Elderberries Recalled Due to Salmonella Risk

The fruit sold in Natural Grocers across 20 states may be contaminated

elderberries GettyImages-1033854858

Organic elderberries sold in 159 Natural Grocers stores across 20 states have been recalled, according to an announcement from the company posted on the Food and Drug Administration’s website. Natural Grocers said its supplier initially certified that the product tested negative but later notified the company of a possible contamination.

No illnesses have been reported.

Consumers purchasing elderberries at Natural Grocers stores in Arkansas, Arizona, Colorado, Iowa, Idaho, Kansas, Louisiana, Minnesota, Missouri, Montana, Nebraska, Nevada, New Mexico, North Dakota, Oklahoma, Oregon, Texas, Utah, Washington, and Wyoming are urged to return them to the store for a full refund or throw them away. Look up store locations at the Natural Grocers store directory.

More on Food Safety

The recalled berries are packaged in 4-ounce, clear plastic bags bearing a “Natural Grocers” label and stamped with the following pack date codes: 20-216, 20-225, 20-246, 20-265, and 20-281.

Natural Grocers did not immediately respond to a request for comment.

Salmonella can cause fever, diarrhea, nausea, vomiting, and abdominal pain. People with weakened immune systems as well as very young and older people are at greatest risk of serious illness, or even death.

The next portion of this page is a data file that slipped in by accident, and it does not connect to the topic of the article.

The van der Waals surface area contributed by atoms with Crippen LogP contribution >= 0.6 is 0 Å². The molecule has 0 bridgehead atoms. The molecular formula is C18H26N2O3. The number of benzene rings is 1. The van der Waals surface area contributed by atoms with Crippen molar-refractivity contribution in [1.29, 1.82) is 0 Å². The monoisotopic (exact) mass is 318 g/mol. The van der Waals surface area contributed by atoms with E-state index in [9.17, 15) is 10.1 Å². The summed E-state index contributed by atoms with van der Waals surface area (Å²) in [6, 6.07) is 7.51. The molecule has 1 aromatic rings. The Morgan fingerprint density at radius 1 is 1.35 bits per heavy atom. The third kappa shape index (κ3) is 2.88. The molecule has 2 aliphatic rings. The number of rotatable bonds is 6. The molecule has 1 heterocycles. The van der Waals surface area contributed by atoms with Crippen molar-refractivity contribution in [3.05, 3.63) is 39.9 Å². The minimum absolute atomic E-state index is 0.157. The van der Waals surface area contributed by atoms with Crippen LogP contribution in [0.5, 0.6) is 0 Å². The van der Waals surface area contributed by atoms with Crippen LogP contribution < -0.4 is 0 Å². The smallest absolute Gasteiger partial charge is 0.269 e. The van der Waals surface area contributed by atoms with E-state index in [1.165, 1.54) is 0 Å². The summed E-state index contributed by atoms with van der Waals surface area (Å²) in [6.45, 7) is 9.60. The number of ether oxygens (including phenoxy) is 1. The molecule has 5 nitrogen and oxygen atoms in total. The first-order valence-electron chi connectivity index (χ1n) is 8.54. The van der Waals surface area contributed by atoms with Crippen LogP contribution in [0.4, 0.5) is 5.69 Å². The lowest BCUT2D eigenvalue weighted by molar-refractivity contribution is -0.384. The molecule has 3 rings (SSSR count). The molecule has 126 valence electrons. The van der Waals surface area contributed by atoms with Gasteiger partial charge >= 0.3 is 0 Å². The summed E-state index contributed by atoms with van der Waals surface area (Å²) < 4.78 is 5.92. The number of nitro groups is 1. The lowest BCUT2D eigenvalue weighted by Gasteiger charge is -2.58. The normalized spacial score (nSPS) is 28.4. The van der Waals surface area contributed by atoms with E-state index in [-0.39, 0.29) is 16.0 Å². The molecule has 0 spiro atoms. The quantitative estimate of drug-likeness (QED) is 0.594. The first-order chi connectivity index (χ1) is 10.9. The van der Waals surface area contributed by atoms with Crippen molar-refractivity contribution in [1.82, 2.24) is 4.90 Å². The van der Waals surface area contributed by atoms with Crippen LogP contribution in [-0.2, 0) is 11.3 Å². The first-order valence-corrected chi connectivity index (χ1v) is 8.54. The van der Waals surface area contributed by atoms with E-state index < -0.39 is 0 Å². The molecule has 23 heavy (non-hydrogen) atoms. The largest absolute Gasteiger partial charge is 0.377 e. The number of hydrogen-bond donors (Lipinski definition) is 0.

Salmonella is more often associated with raw or undercooked eggs or meat, but it’s not uncommon for the bacteria to contaminate fruits and vegetables. If you’ve purchased the recalled elderberries, don’t assume you can just wash them off and be safe, says James E. Rogers, PhD, director of Food Safety Research & Testing at Consumer Reports. Washing won’t remove all the bacteria, and it doesn’t take many of the berries to make you ill.

Like other berries, elderberries can be used in baked goods or made into a sauce—similar to the way you’d use cranberries. But typically they’re used in jelly, tea, or syrup.

Elderberry has long been used medicinally, especially for colds and flu. Some research has backed up its effectiveness, but in a recent study, there was no difference in severity or duration of symptoms in people with the flu who took elderberry or a placebo.

The Details

Product recalled: Organic elderberries sold at 159 Natural Grocers stores in Arkansas, Arizona, Colorado, Iowa, Idaho, Kansas, Louisiana, Minnesota, Missouri, Montana, Nebraska, Nevada, New Mexico, North Dakota, Oklahoma, Oregon, Texas, Utah, Washington, and Wyoming with pack date codes of: 20-216, 20-225, 20-246, 20-265, and 20-281.

The problem: The elderberries may be contaminated with salmonella.

The fix: Return the berries to the store where they were purchased for a full refund or toss them into the trash.

How to contact the store: Call Natural Grocers customer service at 303-986-4600, ext. 80801, 8 a.m. to 5 p.m. MST Monday through Friday.


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Lisa L. Gill

As a dorky kid, I spent many a Saturday at the Bloomington, Ind., public library, scouring Consumer Reports back issues for great deals. Now, as a (much) bigger kid, that's still my job! Identifying products and services, especially in healthcare, that are safe, effective, and affordable—and highlighting those that aren't—is my top concern. Got a tip? Follow me on Twitter ( @Lisa_L_Gill)